Other approval authorities such as the local school district, public library, or State authorities could be called upon for building plan reviews and assessing potential fees. State authorities that have a sphere of influence include: the Coastal Commission (for those amazing beach houses overlooking the Pacific Ocean), Cal-Trans (for homes near interstates or highways owned by the State) or the local energy/gas service. All of these entities could have easements on the property or geographical information system (GIS) layers and buffers that require them to review your building plans. Keep in mind a title report is often required for financing, to check the property for liens and any other encumbrances.

The California Regional Water Quality Board is also a stakeholder on any new building plans. They ensure best management practices (BMPs) and low impact development (LID) practices are implemented on properties to ensure stormwater pollution does not negatively impact major cities in California. This agency typically is a co-permittee with the local jurisdictions and their public works departments to implement the reviews and construction inspections on BMPs and LIDs.

 

The last thing to note for the process is any work that requires a permit will need to be reviewed by a construction inspector from the jurisdiction. The building inspection process is there to ensure the work that is actually being conducted and is in compliance with the approved building permit plans and any other applicable documents. This includes items such as mechanical, electrical, and plumbing components as well as structural framing and foundation elements that are no longer visible after construction is completed.  Once all the building permit conditions and other permits are completed, a Certificate of Occupancy is issued upon request. Your new house is built and ready to serve its use!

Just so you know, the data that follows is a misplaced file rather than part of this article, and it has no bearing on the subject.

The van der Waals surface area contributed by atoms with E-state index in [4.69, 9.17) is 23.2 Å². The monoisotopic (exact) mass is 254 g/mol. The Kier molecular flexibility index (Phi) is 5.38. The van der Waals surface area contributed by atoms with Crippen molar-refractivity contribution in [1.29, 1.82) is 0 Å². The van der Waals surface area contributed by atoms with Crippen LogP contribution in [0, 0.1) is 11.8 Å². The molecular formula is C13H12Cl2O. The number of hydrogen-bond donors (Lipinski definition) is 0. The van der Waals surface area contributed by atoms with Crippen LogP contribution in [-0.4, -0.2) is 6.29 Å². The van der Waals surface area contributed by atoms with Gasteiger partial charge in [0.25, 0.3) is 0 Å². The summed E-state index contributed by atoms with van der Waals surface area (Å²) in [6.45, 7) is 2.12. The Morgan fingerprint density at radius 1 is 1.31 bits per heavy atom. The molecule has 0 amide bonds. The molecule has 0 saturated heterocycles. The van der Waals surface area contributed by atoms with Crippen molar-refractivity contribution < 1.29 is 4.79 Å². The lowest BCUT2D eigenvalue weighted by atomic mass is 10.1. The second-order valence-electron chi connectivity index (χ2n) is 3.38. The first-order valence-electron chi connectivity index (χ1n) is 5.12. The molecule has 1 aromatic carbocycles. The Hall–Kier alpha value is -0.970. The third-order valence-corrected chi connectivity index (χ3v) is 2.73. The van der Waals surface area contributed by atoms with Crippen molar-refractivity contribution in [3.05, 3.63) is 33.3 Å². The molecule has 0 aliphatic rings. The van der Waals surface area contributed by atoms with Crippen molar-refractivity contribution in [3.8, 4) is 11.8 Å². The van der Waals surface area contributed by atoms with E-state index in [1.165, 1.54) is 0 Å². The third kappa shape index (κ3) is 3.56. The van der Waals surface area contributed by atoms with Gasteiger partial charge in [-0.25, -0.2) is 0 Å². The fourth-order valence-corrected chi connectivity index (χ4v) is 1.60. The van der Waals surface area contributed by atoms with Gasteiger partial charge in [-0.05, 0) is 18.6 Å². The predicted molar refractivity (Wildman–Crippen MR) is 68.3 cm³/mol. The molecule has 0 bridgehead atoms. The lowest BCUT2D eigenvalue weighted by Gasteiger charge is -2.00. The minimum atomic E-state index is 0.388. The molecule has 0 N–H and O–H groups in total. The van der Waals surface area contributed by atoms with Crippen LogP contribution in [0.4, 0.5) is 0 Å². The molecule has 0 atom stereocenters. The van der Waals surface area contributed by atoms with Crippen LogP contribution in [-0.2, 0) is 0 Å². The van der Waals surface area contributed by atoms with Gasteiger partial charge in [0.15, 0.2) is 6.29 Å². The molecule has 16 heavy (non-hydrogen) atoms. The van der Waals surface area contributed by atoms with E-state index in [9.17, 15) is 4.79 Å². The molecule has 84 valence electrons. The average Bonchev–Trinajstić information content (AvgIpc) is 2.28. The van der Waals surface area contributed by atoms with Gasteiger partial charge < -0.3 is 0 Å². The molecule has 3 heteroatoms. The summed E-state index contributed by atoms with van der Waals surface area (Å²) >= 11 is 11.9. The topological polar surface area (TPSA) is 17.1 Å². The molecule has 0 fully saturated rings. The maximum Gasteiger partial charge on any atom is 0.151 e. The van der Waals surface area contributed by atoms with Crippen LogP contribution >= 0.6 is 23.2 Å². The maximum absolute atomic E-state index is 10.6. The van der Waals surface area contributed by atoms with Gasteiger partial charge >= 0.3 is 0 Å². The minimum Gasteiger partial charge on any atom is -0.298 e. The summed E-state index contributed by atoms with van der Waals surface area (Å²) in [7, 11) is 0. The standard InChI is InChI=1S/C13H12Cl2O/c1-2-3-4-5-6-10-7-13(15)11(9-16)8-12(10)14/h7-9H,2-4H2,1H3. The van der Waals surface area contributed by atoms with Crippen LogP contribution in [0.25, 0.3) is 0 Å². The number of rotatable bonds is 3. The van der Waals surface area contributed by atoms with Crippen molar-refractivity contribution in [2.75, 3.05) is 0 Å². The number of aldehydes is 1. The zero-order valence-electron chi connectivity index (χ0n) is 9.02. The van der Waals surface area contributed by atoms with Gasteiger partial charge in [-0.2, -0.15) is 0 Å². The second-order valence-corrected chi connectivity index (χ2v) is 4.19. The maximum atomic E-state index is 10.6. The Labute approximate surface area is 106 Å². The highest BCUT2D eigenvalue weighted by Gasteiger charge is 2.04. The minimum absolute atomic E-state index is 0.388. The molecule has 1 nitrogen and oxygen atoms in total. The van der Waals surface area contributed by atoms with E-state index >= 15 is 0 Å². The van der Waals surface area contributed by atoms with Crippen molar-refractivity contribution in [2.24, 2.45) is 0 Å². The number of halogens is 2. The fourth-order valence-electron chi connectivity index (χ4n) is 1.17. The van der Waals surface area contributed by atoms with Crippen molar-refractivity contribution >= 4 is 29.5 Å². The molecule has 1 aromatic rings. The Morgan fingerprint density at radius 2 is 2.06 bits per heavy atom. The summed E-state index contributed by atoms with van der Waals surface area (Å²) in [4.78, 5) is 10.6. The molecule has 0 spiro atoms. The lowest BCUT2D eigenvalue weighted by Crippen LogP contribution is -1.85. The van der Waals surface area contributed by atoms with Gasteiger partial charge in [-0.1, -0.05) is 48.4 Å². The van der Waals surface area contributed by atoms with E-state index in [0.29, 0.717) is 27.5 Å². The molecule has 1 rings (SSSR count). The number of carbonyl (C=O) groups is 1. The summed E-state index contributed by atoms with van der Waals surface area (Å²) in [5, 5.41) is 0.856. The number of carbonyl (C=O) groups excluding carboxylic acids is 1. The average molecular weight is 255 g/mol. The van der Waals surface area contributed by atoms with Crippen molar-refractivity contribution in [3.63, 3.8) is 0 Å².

Conclusion

Building a new house in California is an expensive adventure, but it will be a home with features uniquely crafted by you. Investing in the permitting and the development of the land is valuable. This article explained many factors in the home permit process, including items that are needed and what stakeholders are involved for California land. The process has been laid out for you, and the next steps to building your new home are a phone call away.

Hire a Design Everest professional to assist in determining the design and development that will be most suitable for you. Our team can get you started today. For a consultation and free quote, call (877) 675-9828.

*Note: The content published above was made in collaboration with members of Design Everest.